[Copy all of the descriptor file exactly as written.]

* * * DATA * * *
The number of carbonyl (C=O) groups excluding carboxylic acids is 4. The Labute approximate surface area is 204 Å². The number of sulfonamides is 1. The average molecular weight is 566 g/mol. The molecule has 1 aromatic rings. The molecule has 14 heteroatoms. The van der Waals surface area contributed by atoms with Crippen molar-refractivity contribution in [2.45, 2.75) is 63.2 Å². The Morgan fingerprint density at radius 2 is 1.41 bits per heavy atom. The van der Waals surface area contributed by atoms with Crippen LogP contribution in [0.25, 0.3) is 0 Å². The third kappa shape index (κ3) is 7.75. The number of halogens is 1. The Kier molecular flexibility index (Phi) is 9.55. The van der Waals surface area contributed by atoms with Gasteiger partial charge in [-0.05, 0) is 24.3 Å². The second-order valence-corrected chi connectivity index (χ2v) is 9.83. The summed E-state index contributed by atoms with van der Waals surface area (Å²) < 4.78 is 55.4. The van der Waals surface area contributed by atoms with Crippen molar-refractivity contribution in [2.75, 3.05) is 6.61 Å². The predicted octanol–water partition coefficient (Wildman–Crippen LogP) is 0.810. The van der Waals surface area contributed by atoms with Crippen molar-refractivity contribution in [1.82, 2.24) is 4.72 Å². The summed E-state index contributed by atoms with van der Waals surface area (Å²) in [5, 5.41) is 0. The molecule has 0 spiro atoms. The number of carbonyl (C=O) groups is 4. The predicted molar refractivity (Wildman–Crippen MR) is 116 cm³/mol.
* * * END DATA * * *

The number of carbonyl (C=O) groups excluding carboxylic acids is 4. The Labute approximate surface area is 204 Å². The number of sulfonamides is 1. The average molecular weight is 566 g/mol. The molecule has 1 aromatic rings. The molecule has 14 heteroatoms. The van der Waals surface area contributed by atoms with Crippen molar-refractivity contribution in [2.45, 2.75) is 63.2 Å². The Morgan fingerprint density at radius 2 is 1.41 bits per heavy atom. The van der Waals surface area contributed by atoms with Crippen LogP contribution in [0.25, 0.3) is 0 Å². The third kappa shape index (κ3) is 7.75. The number of halogens is 1. The Kier molecular flexibility index (Phi) is 9.55. The van der Waals surface area contributed by atoms with Gasteiger partial charge in [-0.05, 0) is 24.3 Å². The second-order valence-corrected chi connectivity index (χ2v) is 9.83. The summed E-state index contributed by atoms with van der Waals surface area (Å²) < 4.78 is 55.4. The van der Waals surface area contributed by atoms with Crippen molar-refractivity contribution in [2.75, 3.05) is 6.61 Å². The predicted octanol–water partition coefficient (Wildman–Crippen LogP) is 0.810. The van der Waals surface area contributed by atoms with Crippen molar-refractivity contribution in [1.82, 2.24) is 4.72 Å². The summed E-state index contributed by atoms with van der Waals surface area (Å²) in [5, 5.41) is 0. The molecule has 0 spiro atoms. The number of carbonyl (C=O) groups is 4. The predicted molar refractivity (Wildman–Crippen MR) is 116 cm³/mol.